Today let’s consider the locust: it looks like a grasshopper, but is something scientists call “gregarious,” which means it joins up with its friends, creates swarms that together cover about a fifth of the Earth’s land mass and eats up to 423 million pounds of food a day.
Those first few weeks when the kids head back to school can be among the most hectic for families. The lazy days of summer quickly give way to crazy schedules, homework and after-school activities. And don’t forget somehow managing to slip dinner into the middle of all that.
A new restaurant at the Tempe Marketplace has quite the international flair. Sydney’s Cafe and Market features an eclectic offering of empañadas, sandwiches, salads and fresh boba milk tea drinks inspired from cuisines around the world. Diners can order a flaky dough pastry filled with flavors spanning six continents, including Peking duck, chicken paella with chorizo, Swiss chicken mushroom, Chilean spiced chicken and vegetarian Indian samosa. Beverages include bobas, a variety of fresh fruit seltzers, iced tea and coffee or beer and wine by the glass. For more information, call (480) 967-1171 or visit SydneysCafe.com.
With temperatures on the rise, it’s crucial to stay hydrated and replenish your electrolytes. Whether you exercise intensely or your child participates in an outdoor sport or you’re a construction worker with a physically demanding job, you’re at risk of dehydration and electrolyte depletion.
So what hasn’t been done in sports films? The genre has tapped everything from outfield angels to trained chimpanzees and dogs, so what’s left? What about a true story of cricket pitchers from India brought to America to learn baseball while fish-out-of-water wackiness ensues? And there you have Million Dollar Arm, Disney’s lame attempt to retry on their decades old Cool Runnings formula.
Comedies centered on rivalries can be really hit and miss. When done right, they can produce some wonderful characters and comedic situations. When done wrong, we get the lamest, broadest drivel imaginable that would even make a midseason replacement sitcom cringe. The fact that all of these movies inevitably end with a happy resolution between the two feuding parties doesn’t help. “Neighbors” is thankfully one of the better rivalry comedies of recent memory thanks to the well-suited leads, some solid one-liners, and the capable direction of Nicholas Stoller.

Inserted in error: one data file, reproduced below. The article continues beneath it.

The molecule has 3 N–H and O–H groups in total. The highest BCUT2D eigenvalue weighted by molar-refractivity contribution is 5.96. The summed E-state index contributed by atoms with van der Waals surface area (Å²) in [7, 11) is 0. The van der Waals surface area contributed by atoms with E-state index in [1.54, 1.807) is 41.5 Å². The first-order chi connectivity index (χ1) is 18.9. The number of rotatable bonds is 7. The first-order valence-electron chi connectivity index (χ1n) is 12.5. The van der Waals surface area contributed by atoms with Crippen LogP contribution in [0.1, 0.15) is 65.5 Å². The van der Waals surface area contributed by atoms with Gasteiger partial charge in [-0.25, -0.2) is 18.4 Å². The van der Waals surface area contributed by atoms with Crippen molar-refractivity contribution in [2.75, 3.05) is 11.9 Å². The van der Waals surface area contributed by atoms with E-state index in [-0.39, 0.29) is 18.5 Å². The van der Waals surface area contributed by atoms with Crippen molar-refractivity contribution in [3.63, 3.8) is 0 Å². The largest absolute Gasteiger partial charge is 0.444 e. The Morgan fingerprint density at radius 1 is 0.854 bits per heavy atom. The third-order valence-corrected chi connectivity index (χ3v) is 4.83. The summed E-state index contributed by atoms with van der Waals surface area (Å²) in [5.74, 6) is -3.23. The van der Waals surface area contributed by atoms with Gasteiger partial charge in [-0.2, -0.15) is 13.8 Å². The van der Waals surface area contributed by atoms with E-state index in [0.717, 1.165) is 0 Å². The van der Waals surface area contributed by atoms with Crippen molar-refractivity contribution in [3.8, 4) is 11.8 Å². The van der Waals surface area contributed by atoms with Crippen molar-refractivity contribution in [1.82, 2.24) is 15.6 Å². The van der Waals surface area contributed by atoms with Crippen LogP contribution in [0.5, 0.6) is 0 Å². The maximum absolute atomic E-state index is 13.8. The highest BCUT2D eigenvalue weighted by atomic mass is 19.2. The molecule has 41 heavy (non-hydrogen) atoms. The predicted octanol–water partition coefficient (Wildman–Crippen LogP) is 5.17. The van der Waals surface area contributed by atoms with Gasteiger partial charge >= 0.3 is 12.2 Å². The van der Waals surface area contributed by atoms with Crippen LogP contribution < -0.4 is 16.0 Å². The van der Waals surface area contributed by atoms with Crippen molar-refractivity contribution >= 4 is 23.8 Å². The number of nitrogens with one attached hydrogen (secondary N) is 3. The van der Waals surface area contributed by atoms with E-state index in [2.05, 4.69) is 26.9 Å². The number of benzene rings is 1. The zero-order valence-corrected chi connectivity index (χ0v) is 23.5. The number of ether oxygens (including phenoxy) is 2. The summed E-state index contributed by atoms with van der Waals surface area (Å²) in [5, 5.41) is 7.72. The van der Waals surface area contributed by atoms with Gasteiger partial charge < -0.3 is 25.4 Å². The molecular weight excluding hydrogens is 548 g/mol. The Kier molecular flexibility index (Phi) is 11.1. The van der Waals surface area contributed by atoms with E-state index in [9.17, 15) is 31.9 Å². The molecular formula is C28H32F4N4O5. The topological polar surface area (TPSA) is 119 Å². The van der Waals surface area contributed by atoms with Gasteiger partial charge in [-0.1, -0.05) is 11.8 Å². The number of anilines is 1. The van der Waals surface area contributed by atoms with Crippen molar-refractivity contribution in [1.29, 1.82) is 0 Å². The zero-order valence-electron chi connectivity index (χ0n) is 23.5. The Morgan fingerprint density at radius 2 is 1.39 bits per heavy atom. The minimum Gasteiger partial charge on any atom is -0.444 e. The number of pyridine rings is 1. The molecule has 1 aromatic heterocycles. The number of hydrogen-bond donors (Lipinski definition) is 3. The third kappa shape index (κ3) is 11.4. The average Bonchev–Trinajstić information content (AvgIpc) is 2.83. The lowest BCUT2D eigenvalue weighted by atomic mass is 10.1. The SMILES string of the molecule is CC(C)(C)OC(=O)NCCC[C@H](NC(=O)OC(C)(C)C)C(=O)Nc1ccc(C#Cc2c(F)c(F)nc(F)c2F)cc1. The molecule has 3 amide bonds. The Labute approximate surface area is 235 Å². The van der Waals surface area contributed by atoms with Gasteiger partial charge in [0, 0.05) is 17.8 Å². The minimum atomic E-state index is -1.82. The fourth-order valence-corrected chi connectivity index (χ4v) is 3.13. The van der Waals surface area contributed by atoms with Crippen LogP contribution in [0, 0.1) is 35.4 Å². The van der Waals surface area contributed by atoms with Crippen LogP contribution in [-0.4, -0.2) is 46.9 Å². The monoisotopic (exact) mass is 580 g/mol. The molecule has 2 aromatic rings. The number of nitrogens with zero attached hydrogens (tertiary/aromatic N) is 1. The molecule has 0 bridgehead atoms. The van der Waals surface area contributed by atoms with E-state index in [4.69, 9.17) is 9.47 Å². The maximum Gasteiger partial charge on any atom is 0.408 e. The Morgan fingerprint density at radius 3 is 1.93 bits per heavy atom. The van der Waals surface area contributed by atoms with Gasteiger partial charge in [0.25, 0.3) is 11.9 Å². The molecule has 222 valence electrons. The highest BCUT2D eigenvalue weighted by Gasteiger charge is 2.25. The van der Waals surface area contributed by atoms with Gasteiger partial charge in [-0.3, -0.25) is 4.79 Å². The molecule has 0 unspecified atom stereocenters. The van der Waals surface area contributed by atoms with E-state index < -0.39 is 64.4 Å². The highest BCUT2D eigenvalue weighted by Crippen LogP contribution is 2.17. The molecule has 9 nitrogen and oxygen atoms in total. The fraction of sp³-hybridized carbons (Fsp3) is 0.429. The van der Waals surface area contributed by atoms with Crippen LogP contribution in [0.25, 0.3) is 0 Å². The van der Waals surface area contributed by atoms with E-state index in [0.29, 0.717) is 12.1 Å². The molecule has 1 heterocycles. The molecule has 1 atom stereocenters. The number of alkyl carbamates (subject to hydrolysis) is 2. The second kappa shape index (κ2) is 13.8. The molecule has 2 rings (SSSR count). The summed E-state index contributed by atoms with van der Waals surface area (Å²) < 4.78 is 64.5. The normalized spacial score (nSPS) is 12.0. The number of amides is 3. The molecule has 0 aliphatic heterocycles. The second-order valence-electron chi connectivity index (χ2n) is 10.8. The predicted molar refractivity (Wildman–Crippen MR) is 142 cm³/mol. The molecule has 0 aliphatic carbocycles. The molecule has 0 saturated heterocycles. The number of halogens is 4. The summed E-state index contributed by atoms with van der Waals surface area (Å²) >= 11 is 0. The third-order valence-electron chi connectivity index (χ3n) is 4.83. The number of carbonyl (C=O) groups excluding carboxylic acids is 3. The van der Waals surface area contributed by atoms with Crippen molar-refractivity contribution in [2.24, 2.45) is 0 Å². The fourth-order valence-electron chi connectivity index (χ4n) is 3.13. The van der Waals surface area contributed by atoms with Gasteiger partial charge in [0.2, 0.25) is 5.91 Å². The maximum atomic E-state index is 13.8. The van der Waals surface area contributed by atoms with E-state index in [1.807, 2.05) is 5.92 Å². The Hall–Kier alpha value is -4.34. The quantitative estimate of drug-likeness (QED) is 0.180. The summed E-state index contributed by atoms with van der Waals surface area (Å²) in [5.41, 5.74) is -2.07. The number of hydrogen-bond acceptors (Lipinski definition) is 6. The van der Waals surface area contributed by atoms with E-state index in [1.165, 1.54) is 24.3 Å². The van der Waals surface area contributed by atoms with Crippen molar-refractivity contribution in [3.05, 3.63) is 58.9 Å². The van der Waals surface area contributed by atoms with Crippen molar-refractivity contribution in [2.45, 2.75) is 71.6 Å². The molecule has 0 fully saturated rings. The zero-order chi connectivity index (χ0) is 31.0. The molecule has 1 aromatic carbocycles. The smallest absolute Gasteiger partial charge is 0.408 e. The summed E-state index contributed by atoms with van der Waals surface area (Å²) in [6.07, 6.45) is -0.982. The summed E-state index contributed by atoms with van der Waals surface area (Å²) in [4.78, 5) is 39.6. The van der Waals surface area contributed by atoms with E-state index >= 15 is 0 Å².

Leaving aside anything made with powdered eggs (which don’t really count as eggs at all in my book), I’ve never met an egg dish I didn’t like. But at the tippy top of my list of favorites is the edible magic trick known as the souffled omelet.
Research has shown that sugar is addictive … in fact, eight times addictive as cocaine. In 1821, each person consumed approximately 10 pounds of sugar annually. Today, that number is an astounding 160-190 pounds of sugar per person annually. On top of that about 55 percent of the sugar produced in the U.S. comes from sugar beets, 95 percent of which have been genetically engineered.
To paraphrase Sarah Lee, nobody doesn’t like peanut butter. Unless you are a poor unfortunate soul who is allergic to peanuts. For now, let’s go with the joy of eating peanuts and especially the awesome joy of peanut butter.
This could start in a “way-back-when” manner by comparing how much a gallon of milk or loaf of bread cost in 1944 compared to 2014 — it’s not even a fair comparison without adjusting for inflation. This could begin with a brief waxing about the nature of time and particularly relativity — how 10 or 20 or 70 years go by with little regard until the days end — but that doesn’t feel quite right either.